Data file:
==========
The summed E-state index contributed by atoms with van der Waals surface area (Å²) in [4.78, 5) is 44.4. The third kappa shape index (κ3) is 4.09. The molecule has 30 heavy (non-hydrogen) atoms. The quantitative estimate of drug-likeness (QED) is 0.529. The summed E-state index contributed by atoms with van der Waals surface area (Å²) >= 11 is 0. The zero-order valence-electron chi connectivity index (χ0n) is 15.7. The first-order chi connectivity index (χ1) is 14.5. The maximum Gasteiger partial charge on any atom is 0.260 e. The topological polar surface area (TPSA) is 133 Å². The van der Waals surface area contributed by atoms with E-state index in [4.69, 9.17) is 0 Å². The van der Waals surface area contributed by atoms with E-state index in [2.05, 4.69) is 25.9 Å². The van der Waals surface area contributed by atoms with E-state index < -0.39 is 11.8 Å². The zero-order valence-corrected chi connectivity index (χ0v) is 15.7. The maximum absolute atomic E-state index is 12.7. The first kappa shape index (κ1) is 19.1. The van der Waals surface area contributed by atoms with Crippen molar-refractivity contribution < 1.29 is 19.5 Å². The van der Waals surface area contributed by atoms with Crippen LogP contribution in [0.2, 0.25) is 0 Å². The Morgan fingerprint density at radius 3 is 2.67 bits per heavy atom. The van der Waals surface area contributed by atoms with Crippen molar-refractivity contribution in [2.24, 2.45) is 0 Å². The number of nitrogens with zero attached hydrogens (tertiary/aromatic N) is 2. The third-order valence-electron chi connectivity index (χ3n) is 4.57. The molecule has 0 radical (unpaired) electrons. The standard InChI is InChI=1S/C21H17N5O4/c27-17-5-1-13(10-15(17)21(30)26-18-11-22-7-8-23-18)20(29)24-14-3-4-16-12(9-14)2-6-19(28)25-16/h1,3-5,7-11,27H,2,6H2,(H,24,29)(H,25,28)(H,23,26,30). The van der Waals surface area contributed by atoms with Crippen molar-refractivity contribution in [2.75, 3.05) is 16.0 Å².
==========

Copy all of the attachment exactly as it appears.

The summed E-state index contributed by atoms with van der Waals surface area (Å²) in [4.78, 5) is 44.4. The third kappa shape index (κ3) is 4.09. The molecule has 30 heavy (non-hydrogen) atoms. The quantitative estimate of drug-likeness (QED) is 0.529. The summed E-state index contributed by atoms with van der Waals surface area (Å²) >= 11 is 0. The zero-order valence-electron chi connectivity index (χ0n) is 15.7. The first-order chi connectivity index (χ1) is 14.5. The maximum Gasteiger partial charge on any atom is 0.260 e. The topological polar surface area (TPSA) is 133 Å². The van der Waals surface area contributed by atoms with E-state index in [4.69, 9.17) is 0 Å². The van der Waals surface area contributed by atoms with E-state index in [2.05, 4.69) is 25.9 Å². The van der Waals surface area contributed by atoms with E-state index < -0.39 is 11.8 Å². The zero-order valence-corrected chi connectivity index (χ0v) is 15.7. The maximum absolute atomic E-state index is 12.7. The first kappa shape index (κ1) is 19.1. The van der Waals surface area contributed by atoms with Crippen molar-refractivity contribution < 1.29 is 19.5 Å². The van der Waals surface area contributed by atoms with Crippen LogP contribution in [0.2, 0.25) is 0 Å². The Morgan fingerprint density at radius 3 is 2.67 bits per heavy atom. The van der Waals surface area contributed by atoms with Crippen molar-refractivity contribution in [2.24, 2.45) is 0 Å². The number of nitrogens with zero attached hydrogens (tertiary/aromatic N) is 2. The third-order valence-electron chi connectivity index (χ3n) is 4.57. The molecule has 0 radical (unpaired) electrons. The standard InChI is InChI=1S/C21H17N5O4/c27-17-5-1-13(10-15(17)21(30)26-18-11-22-7-8-23-18)20(29)24-14-3-4-16-12(9-14)2-6-19(28)25-16/h1,3-5,7-11,27H,2,6H2,(H,24,29)(H,25,28)(H,23,26,30). The van der Waals surface area contributed by atoms with Crippen molar-refractivity contribution in [2.75, 3.05) is 16.0 Å².